Very true. However, even though it’s a work-around, Alexander’s solution above really does work, although in my case, I had to restart Dorico and reopen the file after I created the focus flow. But I can work at normal speed on the selected flows now. Very handy.

Another thing that I forgot to mention: when working with the Focus Layout, I do not only restrict the included Flows, but often also Players. This has not even to do with speed (although it actually might help with a large score), it is just convenient to include just the elements that are really relevant to the current task.

Scores like this are very valuable to us for testing and optimisation. We have lots of scores that are big (which we can simply import from MusicXML) , but we don’t have many that have a larger number of flows and been input by hand. If you are happy to send it to one of us then it would be very gratefully received.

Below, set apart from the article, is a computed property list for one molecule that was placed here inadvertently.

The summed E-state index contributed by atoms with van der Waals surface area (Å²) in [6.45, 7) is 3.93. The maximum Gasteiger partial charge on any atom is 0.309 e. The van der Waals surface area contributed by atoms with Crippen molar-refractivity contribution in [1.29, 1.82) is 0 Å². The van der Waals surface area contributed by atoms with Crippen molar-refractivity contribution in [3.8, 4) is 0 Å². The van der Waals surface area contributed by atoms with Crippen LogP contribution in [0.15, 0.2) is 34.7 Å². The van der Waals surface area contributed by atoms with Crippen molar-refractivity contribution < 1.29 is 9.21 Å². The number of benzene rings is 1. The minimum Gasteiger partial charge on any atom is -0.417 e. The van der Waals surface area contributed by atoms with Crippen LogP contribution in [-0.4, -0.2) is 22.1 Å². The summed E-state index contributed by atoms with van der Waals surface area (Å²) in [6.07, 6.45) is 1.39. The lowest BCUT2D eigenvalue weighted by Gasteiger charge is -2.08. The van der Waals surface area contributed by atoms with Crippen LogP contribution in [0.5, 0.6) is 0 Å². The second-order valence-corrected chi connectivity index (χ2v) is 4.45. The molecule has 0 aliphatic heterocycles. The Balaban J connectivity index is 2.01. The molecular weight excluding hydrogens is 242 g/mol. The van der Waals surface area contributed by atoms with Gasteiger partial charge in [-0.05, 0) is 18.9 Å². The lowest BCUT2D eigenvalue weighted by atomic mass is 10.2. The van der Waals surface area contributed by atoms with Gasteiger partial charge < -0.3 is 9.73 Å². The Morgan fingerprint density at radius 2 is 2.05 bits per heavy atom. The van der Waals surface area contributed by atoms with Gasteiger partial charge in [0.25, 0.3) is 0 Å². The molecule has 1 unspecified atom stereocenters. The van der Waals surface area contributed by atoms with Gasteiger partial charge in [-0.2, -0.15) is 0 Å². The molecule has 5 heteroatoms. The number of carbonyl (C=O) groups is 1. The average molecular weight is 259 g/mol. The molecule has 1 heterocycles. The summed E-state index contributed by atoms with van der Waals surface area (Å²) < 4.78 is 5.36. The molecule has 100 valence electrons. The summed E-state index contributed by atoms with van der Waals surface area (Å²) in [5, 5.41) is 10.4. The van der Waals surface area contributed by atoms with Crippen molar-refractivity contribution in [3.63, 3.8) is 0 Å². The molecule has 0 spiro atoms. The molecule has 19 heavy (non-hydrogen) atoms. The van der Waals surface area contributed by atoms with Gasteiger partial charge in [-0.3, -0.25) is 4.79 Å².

Consider it done!

… except I’ll need your email for such a large Dorico attachment …

… which I found. It’s on its way!

Not even just multiple flows. I played around with entering some of Mendelssohn’s Hebrides, which is 267 bars in one movement, with ~20 instruments, and it was already pretty laggy. Not 4-seconds-for-one-note, but bad enough to be very noticeable and workflow-impeding.

I have to say that I haven’t really experienced that in a much longer piece I composed last month for slightly larger orchestra. What platform was that on?

Alexander’s solution (working in custom focus flow) works indeed. After a restart of Dorico that is.
Thanks for the help.

Funny. I imported a large movement into Dorico. The XML file was 17MB (exported from a 428k Sibelius file), and the resultant saved Dorico file is 7.6MB. The file has 23 instrumental staves and is 547 bars of 2/4 with notes as small as 32nds. I find that it responds just as quickly, if not quicker, in Dorico as in Sibelius.

The Mendelssohn used to be one of the examples in Sibelius. If you have it you might see how well that performs after it has been imported into Dorico.